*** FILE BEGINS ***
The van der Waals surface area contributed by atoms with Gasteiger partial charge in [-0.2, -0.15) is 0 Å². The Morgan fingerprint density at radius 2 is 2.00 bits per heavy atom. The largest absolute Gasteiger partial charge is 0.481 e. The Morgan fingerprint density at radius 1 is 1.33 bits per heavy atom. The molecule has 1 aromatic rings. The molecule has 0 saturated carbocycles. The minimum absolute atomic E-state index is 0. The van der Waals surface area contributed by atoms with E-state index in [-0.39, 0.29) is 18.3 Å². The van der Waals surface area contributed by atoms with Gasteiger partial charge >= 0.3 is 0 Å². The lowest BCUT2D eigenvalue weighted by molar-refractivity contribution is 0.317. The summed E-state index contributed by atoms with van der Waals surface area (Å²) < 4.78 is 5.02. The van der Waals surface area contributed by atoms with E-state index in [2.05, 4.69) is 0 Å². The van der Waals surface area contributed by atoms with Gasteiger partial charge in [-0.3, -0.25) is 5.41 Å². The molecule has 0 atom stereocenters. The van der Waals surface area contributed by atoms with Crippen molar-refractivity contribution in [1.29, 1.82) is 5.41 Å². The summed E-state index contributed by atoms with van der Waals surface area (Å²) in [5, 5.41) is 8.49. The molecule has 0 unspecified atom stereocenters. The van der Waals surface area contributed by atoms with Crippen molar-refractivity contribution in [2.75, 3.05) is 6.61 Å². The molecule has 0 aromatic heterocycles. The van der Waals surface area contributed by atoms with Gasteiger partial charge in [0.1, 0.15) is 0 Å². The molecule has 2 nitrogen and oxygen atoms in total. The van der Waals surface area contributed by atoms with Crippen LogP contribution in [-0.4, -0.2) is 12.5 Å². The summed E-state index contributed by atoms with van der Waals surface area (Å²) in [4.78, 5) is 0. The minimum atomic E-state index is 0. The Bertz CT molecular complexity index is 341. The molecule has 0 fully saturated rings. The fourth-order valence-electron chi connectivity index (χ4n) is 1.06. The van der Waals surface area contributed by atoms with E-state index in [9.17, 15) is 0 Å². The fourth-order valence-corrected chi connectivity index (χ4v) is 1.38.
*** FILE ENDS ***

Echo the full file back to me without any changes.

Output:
The van der Waals surface area contributed by atoms with Gasteiger partial charge in [-0.2, -0.15) is 0 Å². The Morgan fingerprint density at radius 2 is 2.00 bits per heavy atom. The largest absolute Gasteiger partial charge is 0.481 e. The Morgan fingerprint density at radius 1 is 1.33 bits per heavy atom. The molecule has 1 aromatic rings. The molecule has 0 saturated carbocycles. The minimum absolute atomic E-state index is 0. The van der Waals surface area contributed by atoms with E-state index in [-0.39, 0.29) is 18.3 Å². The van der Waals surface area contributed by atoms with Gasteiger partial charge >= 0.3 is 0 Å². The lowest BCUT2D eigenvalue weighted by molar-refractivity contribution is 0.317. The summed E-state index contributed by atoms with van der Waals surface area (Å²) < 4.78 is 5.02. The van der Waals surface area contributed by atoms with E-state index in [2.05, 4.69) is 0 Å². The van der Waals surface area contributed by atoms with Gasteiger partial charge in [-0.3, -0.25) is 5.41 Å². The molecule has 0 atom stereocenters. The van der Waals surface area contributed by atoms with Crippen molar-refractivity contribution in [1.29, 1.82) is 5.41 Å². The summed E-state index contributed by atoms with van der Waals surface area (Å²) in [5, 5.41) is 8.49. The molecule has 0 unspecified atom stereocenters. The van der Waals surface area contributed by atoms with Crippen molar-refractivity contribution in [2.75, 3.05) is 6.61 Å². The molecule has 0 aromatic heterocycles. The van der Waals surface area contributed by atoms with Gasteiger partial charge in [0.1, 0.15) is 0 Å². The molecule has 2 nitrogen and oxygen atoms in total. The van der Waals surface area contributed by atoms with Crippen LogP contribution in [-0.4, -0.2) is 12.5 Å². The summed E-state index contributed by atoms with van der Waals surface area (Å²) in [4.78, 5) is 0. The minimum atomic E-state index is 0. The Bertz CT molecular complexity index is 341. The molecule has 0 fully saturated rings. The fourth-order valence-electron chi connectivity index (χ4n) is 1.06. The van der Waals surface area contributed by atoms with E-state index in [9.17, 15) is 0 Å². The fourth-order valence-corrected chi connectivity index (χ4v) is 1.38.